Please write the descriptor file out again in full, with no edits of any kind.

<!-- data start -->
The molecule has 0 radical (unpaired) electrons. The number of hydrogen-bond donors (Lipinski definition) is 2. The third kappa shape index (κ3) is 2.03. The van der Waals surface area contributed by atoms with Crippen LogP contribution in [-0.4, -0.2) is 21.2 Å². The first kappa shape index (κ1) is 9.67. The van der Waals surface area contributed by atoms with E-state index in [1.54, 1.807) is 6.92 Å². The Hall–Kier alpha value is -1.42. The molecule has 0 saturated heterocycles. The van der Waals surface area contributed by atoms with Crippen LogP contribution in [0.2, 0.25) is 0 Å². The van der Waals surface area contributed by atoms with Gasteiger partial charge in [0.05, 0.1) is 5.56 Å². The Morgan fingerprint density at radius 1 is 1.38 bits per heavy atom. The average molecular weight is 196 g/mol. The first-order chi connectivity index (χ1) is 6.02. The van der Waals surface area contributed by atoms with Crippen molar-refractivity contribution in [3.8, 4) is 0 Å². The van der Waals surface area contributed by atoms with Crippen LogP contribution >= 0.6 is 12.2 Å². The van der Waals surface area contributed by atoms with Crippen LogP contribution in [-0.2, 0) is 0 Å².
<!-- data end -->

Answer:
The molecule has 0 radical (unpaired) electrons. The number of hydrogen-bond donors (Lipinski definition) is 2. The third kappa shape index (κ3) is 2.03. The van der Waals surface area contributed by atoms with Crippen LogP contribution in [-0.4, -0.2) is 21.2 Å². The first kappa shape index (κ1) is 9.67. The van der Waals surface area contributed by atoms with E-state index in [1.54, 1.807) is 6.92 Å². The Hall–Kier alpha value is -1.42. The molecule has 0 saturated heterocycles. The van der Waals surface area contributed by atoms with Crippen LogP contribution in [0.2, 0.25) is 0 Å². The van der Waals surface area contributed by atoms with Gasteiger partial charge in [0.05, 0.1) is 5.56 Å². The Morgan fingerprint density at radius 1 is 1.38 bits per heavy atom. The average molecular weight is 196 g/mol. The first-order chi connectivity index (χ1) is 6.02. The van der Waals surface area contributed by atoms with Crippen molar-refractivity contribution in [3.8, 4) is 0 Å². The van der Waals surface area contributed by atoms with Crippen LogP contribution >= 0.6 is 12.2 Å². The van der Waals surface area contributed by atoms with Crippen LogP contribution in [-0.2, 0) is 0 Å².